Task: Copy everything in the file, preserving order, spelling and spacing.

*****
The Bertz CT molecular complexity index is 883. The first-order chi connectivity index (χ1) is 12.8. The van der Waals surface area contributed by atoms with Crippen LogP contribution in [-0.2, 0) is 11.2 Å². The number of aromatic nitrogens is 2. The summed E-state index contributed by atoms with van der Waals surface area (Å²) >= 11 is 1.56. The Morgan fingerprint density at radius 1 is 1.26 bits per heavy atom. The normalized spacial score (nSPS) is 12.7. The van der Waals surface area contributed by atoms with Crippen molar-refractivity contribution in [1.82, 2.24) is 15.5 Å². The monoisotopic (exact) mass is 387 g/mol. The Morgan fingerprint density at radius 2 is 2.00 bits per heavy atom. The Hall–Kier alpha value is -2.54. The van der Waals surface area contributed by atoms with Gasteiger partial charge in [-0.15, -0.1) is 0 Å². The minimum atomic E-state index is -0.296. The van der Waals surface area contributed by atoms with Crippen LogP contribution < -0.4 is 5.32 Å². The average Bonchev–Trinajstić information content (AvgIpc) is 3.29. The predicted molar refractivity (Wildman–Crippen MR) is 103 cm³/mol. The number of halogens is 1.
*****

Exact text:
The Bertz CT molecular complexity index is 883. The first-order chi connectivity index (χ1) is 12.8. The van der Waals surface area contributed by atoms with Crippen LogP contribution in [-0.2, 0) is 11.2 Å². The number of aromatic nitrogens is 2. The summed E-state index contributed by atoms with van der Waals surface area (Å²) >= 11 is 1.56. The Morgan fingerprint density at radius 1 is 1.26 bits per heavy atom. The normalized spacial score (nSPS) is 12.7. The van der Waals surface area contributed by atoms with Crippen molar-refractivity contribution in [1.82, 2.24) is 15.5 Å². The monoisotopic (exact) mass is 387 g/mol. The Morgan fingerprint density at radius 2 is 2.00 bits per heavy atom. The Hall–Kier alpha value is -2.54. The van der Waals surface area contributed by atoms with Gasteiger partial charge in [-0.15, -0.1) is 0 Å². The minimum atomic E-state index is -0.296. The van der Waals surface area contributed by atoms with Crippen LogP contribution < -0.4 is 5.32 Å². The average Bonchev–Trinajstić information content (AvgIpc) is 3.29. The predicted molar refractivity (Wildman–Crippen MR) is 103 cm³/mol. The number of halogens is 1.